Fear of change is an obstacle that we all face at some level. It’s easy to see why—change takes us out of our comfort zone and presents a risk for failure that we can avoid by staying the course. And for an entrepreneur who’s invested everything into their business, that possibility of failure oftentimes isn’t worth the potential gain.
The pandemic has pushed us to confront change when and where we might not have, and for many businesses, this has led to positive growth. But reactionary change is different from choosing to change. That step—making the proactive decision to shift the status quo in your business for a better future—takes more. It takes the courage to change yourself as a leader, which can be an enormous chasm to cross.
Most of us don’t want to do it.
Change is so challenging, in fact, that when faced with a life-or-death health condition, only one out of 10 people will make the shift needed to save their own lives.* In his book Change or Die, Alan Deutschman takes the example of critical heart patients in the U.S., and shows how this poor success rate appears not only among heart patients, but also within other individuals, businesses and organizations.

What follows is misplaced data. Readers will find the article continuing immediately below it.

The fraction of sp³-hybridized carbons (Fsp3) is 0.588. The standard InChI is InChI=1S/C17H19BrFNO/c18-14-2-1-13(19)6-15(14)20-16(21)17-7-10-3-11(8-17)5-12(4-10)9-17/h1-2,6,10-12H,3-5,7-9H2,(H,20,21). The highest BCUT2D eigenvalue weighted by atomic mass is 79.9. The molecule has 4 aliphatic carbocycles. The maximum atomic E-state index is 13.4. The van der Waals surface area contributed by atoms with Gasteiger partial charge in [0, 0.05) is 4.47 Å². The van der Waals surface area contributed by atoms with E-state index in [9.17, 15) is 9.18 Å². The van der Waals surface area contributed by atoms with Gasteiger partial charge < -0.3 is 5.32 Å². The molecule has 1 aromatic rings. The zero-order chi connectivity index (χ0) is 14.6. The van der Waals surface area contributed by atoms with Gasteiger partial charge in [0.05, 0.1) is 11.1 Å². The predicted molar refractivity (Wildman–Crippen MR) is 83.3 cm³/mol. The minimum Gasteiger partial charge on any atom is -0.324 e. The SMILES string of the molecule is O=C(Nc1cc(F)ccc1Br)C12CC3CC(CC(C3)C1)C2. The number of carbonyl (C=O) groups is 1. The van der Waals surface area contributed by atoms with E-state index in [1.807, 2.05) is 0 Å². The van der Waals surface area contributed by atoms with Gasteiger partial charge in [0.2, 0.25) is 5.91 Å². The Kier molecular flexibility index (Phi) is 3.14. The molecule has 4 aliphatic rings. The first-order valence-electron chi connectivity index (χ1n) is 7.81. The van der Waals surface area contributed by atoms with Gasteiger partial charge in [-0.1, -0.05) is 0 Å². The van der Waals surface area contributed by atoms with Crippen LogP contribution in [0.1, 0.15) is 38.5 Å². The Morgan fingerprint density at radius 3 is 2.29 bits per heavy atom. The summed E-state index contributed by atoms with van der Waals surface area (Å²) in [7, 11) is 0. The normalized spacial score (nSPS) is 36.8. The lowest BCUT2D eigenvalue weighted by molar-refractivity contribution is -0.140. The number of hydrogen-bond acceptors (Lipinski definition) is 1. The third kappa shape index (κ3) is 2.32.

As EMyth’s VP of Coaching, this statistic doesn’t surprise me. I’ve coached hundreds of business owners from being Technicians in their business to thinking and acting like Entrepreneurs. The critical hurdle is changing your mindset—practicing new habits and skills so many times that it results in a new way of thinking—and then, acting.
So, as you continue to shift and reimagine what could be post-pandemic, here are three steps to help you act on your choice to change.
Engage with a method of change that you believe in
If you face a situation that a reasonable person would consider ‘hopeless,’ you need the influence of seemingly ‘unreasonable’ people … to sell you on yourself and make you believe you have the ability to change.
Alan Deutschman, Change or Die
To truly change, you need a guide who employs specific methods or strategies you believe in—someone to “relate to”, as Deutschman says. If you want to become a better athlete, you hire a sports coach; to improve your diet, you work with a dietician. And to build a better business, logic follows that you work with a mentor who will offer a new source of knowledge, help you understand how to apply it and provide accountability.
Yes, you need a structured program and model to develop your business, but the essence of a business coach’s work is to help you shift the way you see things based on a vision of what you want to create. At EMyth, this work starts by identifying your Primary Aim: What’s the reason you started your business? It speaks to who you are, what matters to you and what you care about. With that, you can reimagine your business from more of an entrepreneurial perspective and intentionally design it to serve your life. Knowing your Primary Aim and having a vision for your business becomes your north star, the reason you’re doing all this. With this future in mind, you can stay inspired through the process of working on your business while making the necessary personal changes as its leader.